Gavriil saw something move in his peripheral vision. He spun. There! She's there!

            He charged - right through the "snakes" - and the others followed him down the east tunnel.

            It wasn't exactly protocol - usually Psi Cops gave the orders, and bloodhounds provided firepower - but this was no ordinary rogue, and Gavriil wasn't about to let her slip away. He imagined himself following in the footsteps of his ancestors, hunters on the plains of Siberia... or so he imagined, anyway. Maybe they'd been just fishermen, or herders of reindeer. Maybe they'd never hunted anything fiercer than a seal. But he was a hunter, he knew, in his blood - that was his calling. He was a bloodhound. He was a wolf. And he was on the hunt, with his pack.

            For a moment, the beams of their flashlights landed on the darting figure of the rogue Psi Cop, but before the hounds could get a telepathic lock on her and bring her down, she was gone once again in the oppressive darkness. Peter slipped on the tracks and went face-down in the slime, slicing his cheek on a sharp rock, and he let out a telepathic curse.

            The tunnels here, Gavriil noticed, were in worse shape - in places, the ancient concrete walls had entirely caved in, blocking off old metro routes that lay behind.

            The air in this part of the tunnels, Gavriil noticed, was even fouler than before. Gavriil fought down waves of nausea. Did she bring her victims down here into the tunnels?

            They continued east, following the faint telepathic "scent" of their quarry, and ran for what felt like an hour. Finally they came to a cave-in. Debris nearly blocked off the path ahead.

            Turn around?

            No, 'cast Gavriil. She scrambled over that. She's on the other side.

            We can take another route.

            No, we'll lose her for good.

            This time they followed protocol, and Mr. Bester made the decision. "We're going through," he said, aloud, and up they went, one by one, over the mountain of debris, sliding through the narrow gap between what remained of the tunnel roof and the debris below. Sharp rocks dug at Gavriil's ribs. He used his hands to push through, inching his way through the narrow passage into the inky blackness beyond. Until he got through and fired up his flashlight for the others, none of them would be able to physically see a thing.

            Was she out there, waiting to attack them the moment they slipped through? He could barely feel her scent in the distance. He couldn't even tell if she was near or far.

            He held his breath for one last push, and tumbled out the other side and down the mountain of debris, landing on his rear and jumping to his feet. He lit the flashlight and scanned the area - nothing. She'd run off again.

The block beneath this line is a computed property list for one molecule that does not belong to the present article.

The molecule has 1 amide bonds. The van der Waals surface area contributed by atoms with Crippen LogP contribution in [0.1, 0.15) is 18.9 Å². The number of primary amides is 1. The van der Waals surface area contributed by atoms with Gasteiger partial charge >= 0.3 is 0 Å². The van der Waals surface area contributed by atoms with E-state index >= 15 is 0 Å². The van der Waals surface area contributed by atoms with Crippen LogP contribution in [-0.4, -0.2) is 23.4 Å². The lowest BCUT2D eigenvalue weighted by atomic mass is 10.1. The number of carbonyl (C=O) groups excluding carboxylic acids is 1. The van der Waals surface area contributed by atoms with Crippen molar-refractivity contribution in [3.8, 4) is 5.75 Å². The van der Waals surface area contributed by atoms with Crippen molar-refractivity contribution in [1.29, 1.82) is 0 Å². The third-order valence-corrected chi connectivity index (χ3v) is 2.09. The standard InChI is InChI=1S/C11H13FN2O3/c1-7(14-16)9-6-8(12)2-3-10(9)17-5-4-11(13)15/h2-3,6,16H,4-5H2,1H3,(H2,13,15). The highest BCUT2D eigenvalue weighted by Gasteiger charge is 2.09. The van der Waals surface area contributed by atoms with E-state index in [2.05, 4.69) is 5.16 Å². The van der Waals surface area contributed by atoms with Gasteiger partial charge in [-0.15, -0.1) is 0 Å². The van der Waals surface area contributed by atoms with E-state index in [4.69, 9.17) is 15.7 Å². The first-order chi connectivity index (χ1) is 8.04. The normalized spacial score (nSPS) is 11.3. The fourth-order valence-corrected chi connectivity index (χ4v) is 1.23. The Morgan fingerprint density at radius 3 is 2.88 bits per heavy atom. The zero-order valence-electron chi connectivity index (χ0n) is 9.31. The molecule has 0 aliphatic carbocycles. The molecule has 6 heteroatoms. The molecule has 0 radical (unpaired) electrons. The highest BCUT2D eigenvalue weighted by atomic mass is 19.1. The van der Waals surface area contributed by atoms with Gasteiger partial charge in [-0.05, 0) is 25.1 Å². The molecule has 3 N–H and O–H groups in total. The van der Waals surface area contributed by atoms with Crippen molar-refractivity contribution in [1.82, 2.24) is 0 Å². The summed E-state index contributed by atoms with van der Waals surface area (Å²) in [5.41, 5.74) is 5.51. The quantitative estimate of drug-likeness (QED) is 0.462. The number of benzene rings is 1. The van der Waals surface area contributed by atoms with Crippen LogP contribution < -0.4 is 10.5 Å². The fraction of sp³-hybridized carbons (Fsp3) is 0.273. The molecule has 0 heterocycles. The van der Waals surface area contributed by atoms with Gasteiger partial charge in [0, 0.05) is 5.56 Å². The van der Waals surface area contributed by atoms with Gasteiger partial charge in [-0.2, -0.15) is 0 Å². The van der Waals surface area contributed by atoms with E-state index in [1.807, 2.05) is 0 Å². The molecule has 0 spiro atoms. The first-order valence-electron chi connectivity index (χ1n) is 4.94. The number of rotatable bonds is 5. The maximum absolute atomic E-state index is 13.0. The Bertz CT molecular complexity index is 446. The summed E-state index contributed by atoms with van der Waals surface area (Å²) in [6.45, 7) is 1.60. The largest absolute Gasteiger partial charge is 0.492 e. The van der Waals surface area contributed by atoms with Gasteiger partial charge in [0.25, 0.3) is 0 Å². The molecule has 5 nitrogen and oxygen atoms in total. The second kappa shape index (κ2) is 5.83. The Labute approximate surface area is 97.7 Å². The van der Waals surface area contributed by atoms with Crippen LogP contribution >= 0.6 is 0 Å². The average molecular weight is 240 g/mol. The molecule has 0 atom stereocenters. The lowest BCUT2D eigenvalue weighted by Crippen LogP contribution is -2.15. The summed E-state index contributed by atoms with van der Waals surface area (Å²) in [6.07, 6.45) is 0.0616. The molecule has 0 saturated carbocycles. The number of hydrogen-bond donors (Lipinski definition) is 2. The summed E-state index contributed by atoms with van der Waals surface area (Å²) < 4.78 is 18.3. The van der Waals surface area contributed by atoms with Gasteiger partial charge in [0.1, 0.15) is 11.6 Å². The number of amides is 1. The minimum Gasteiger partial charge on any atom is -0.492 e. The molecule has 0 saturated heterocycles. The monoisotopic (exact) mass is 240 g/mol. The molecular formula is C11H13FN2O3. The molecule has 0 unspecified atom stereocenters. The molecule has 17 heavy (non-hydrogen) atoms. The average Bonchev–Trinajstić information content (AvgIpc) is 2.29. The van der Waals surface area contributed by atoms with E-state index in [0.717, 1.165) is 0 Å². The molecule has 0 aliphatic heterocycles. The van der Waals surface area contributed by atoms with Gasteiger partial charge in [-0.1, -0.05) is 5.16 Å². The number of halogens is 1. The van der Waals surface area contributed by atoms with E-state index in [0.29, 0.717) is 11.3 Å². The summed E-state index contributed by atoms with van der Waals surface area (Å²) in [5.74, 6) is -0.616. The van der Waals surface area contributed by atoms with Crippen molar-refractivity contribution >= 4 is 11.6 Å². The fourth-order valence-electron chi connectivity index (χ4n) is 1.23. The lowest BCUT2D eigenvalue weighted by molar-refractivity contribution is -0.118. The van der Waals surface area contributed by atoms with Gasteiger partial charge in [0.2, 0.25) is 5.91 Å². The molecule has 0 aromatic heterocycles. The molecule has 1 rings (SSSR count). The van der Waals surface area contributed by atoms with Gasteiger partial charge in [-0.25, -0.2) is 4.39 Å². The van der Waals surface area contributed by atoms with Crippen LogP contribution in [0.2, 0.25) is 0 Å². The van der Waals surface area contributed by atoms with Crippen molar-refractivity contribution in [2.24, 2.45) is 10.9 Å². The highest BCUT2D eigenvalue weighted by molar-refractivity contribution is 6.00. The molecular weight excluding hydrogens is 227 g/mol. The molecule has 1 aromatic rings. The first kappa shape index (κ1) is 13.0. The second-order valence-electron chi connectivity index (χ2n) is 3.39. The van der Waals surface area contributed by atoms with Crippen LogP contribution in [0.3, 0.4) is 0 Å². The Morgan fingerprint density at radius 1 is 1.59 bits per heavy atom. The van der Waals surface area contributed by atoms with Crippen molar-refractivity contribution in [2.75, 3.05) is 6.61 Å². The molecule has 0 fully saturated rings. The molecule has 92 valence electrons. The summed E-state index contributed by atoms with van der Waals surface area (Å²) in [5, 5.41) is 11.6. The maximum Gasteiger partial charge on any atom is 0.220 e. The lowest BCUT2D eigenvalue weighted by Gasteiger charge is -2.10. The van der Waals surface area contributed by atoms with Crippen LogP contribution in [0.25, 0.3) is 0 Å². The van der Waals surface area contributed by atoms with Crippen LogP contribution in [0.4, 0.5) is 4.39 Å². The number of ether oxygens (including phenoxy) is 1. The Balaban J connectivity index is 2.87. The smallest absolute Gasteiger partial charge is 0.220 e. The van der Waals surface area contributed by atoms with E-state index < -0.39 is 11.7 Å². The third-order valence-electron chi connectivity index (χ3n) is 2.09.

He worked from the other side to help widen the hole for the others, and when everyone was through, they continued their run. There was no graffiti on this side of the cave-in - perhaps, Gavrill thought, they were the first people to walk these tunnels in a hundred years. The thought gave him chills.

            The hounds cornered Khol at the end of the line. She sat crouched in the corner, her dark hair spilling out in over direction, her clothes - the remains of a Metapol uniform - in tatters. Her psi insignia glinted in the light from the flashlights, but her eyes held nothing human anymore.

            "It's over, Ms. Khol," said Mr. Bester, stepping forward out of the pack. "The Corps is Mother, the Corps is Father. You're coming home."

            She looked up and him and snarled, like a wild dog. "They're coming," she said in a raspy voice. "The spiders are coming for all of us. It's too late."

            She 'cast a telepathic illusion of spiders, everywhere - millions of them crawling up and down the abandoned station walls. Mr. Bester ignored the illusion entirely.

            "Come home, Ms. Khol."

            "Never. They're coming. You will see. YOU WILL SEE!"

            Spiders? Gavriil wondered. Had she been possessed by some sort of Spider Spirit? In the gloom of the abandoned tunnel, he felt a chill run up his spine. There was something vaguely Lovecraftian about the whole affair, too, he decided, as if the poor unwitting cop had stumbled upon the Necronomicon in the shifting red sands of Mars, read a passage, and had been reduced to a gibbering monster who prophesied about the return of the Elder Gods.

            He could feel George sighing, next to him, simultaneously amused and annoyed at Gavriil's superstitious, even sentimental fantasies.

            You just don't ever quit, Gav.

            "I don't want to use force, Ms. Khol," Bester was saying in a clear, loud voice that echoed off the tunnel walls with authority. "You are one of us, a telepath. You are Corps. I don't want to hurt you, but we will if you make us."

            She snarled again, and sprang to her feet. "I said, NEVER!"

            And with that she leapt straight at Gavriil, the intent to kill blazing in her eyes.

            An instant later, they were locked in psi combat - she, a spider demon of a thousand eyes, and he, a black wolf. He sprung at her with all he had, tearing this way with his claws and gnashing with his teeth. Her mental form didn't have any recognizable head, or even a throat to lunge for, so he went for what he could - the thousands and thousands of writhing, staring, unblinking alien eyeballs. As they fought, the alien beast tried to envelop him in the swirling mass of tentacles that made up its "body." He fought with all his strength, snapping eye-stalks and severing sinews with every bite, but he was sinking down, down...

            ...Can't breathe...

            And then it was over. Mr. Bester stood over his crouched form, a dark, sad, knowing look on his face. Khol, or what was left of her, lay unconscious on the ruined train platform, barely breathing.

            "Thank you..." Gavriil gasped.

            Bester nodded. "It's over. Let's get out of here."